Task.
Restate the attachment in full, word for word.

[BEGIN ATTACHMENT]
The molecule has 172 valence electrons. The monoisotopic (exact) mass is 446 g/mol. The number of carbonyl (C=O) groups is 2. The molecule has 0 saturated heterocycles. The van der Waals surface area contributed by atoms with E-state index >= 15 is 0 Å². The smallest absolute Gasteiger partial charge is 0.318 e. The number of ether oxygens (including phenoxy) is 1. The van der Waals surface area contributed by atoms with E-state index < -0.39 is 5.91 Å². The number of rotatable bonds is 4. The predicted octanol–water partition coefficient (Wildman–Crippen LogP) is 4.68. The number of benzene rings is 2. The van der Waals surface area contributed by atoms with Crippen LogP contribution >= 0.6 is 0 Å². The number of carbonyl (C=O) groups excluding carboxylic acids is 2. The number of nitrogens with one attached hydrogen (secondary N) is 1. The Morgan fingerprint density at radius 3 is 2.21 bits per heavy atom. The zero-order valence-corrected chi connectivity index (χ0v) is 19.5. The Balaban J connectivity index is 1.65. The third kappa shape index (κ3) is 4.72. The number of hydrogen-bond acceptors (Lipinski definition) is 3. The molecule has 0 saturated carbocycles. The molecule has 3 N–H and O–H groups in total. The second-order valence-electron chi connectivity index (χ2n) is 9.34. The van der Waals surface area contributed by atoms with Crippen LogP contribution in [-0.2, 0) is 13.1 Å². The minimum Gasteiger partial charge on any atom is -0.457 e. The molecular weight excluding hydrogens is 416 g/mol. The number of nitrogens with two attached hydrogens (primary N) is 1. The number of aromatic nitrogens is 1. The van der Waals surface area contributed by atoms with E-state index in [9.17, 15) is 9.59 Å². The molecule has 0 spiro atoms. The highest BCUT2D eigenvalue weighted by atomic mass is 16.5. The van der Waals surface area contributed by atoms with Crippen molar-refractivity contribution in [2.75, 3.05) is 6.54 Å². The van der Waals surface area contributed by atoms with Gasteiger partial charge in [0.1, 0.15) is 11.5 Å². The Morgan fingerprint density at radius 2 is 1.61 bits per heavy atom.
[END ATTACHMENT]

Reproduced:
The molecule has 172 valence electrons. The monoisotopic (exact) mass is 446 g/mol. The number of carbonyl (C=O) groups is 2. The molecule has 0 saturated heterocycles. The van der Waals surface area contributed by atoms with E-state index >= 15 is 0 Å². The smallest absolute Gasteiger partial charge is 0.318 e. The number of ether oxygens (including phenoxy) is 1. The van der Waals surface area contributed by atoms with E-state index < -0.39 is 5.91 Å². The number of rotatable bonds is 4. The predicted octanol–water partition coefficient (Wildman–Crippen LogP) is 4.68. The number of benzene rings is 2. The van der Waals surface area contributed by atoms with Crippen LogP contribution >= 0.6 is 0 Å². The number of carbonyl (C=O) groups excluding carboxylic acids is 2. The number of nitrogens with one attached hydrogen (secondary N) is 1. The Morgan fingerprint density at radius 3 is 2.21 bits per heavy atom. The zero-order valence-corrected chi connectivity index (χ0v) is 19.5. The Balaban J connectivity index is 1.65. The third kappa shape index (κ3) is 4.72. The number of hydrogen-bond acceptors (Lipinski definition) is 3. The molecule has 0 saturated carbocycles. The molecule has 3 N–H and O–H groups in total. The second-order valence-electron chi connectivity index (χ2n) is 9.34. The van der Waals surface area contributed by atoms with Crippen LogP contribution in [-0.2, 0) is 13.1 Å². The minimum Gasteiger partial charge on any atom is -0.457 e. The molecular weight excluding hydrogens is 416 g/mol. The number of nitrogens with two attached hydrogens (primary N) is 1. The number of aromatic nitrogens is 1. The van der Waals surface area contributed by atoms with E-state index in [9.17, 15) is 9.59 Å². The molecule has 0 spiro atoms. The highest BCUT2D eigenvalue weighted by atomic mass is 16.5. The van der Waals surface area contributed by atoms with Crippen molar-refractivity contribution in [2.75, 3.05) is 6.54 Å². The van der Waals surface area contributed by atoms with Gasteiger partial charge in [0.1, 0.15) is 11.5 Å². The Morgan fingerprint density at radius 2 is 1.61 bits per heavy atom.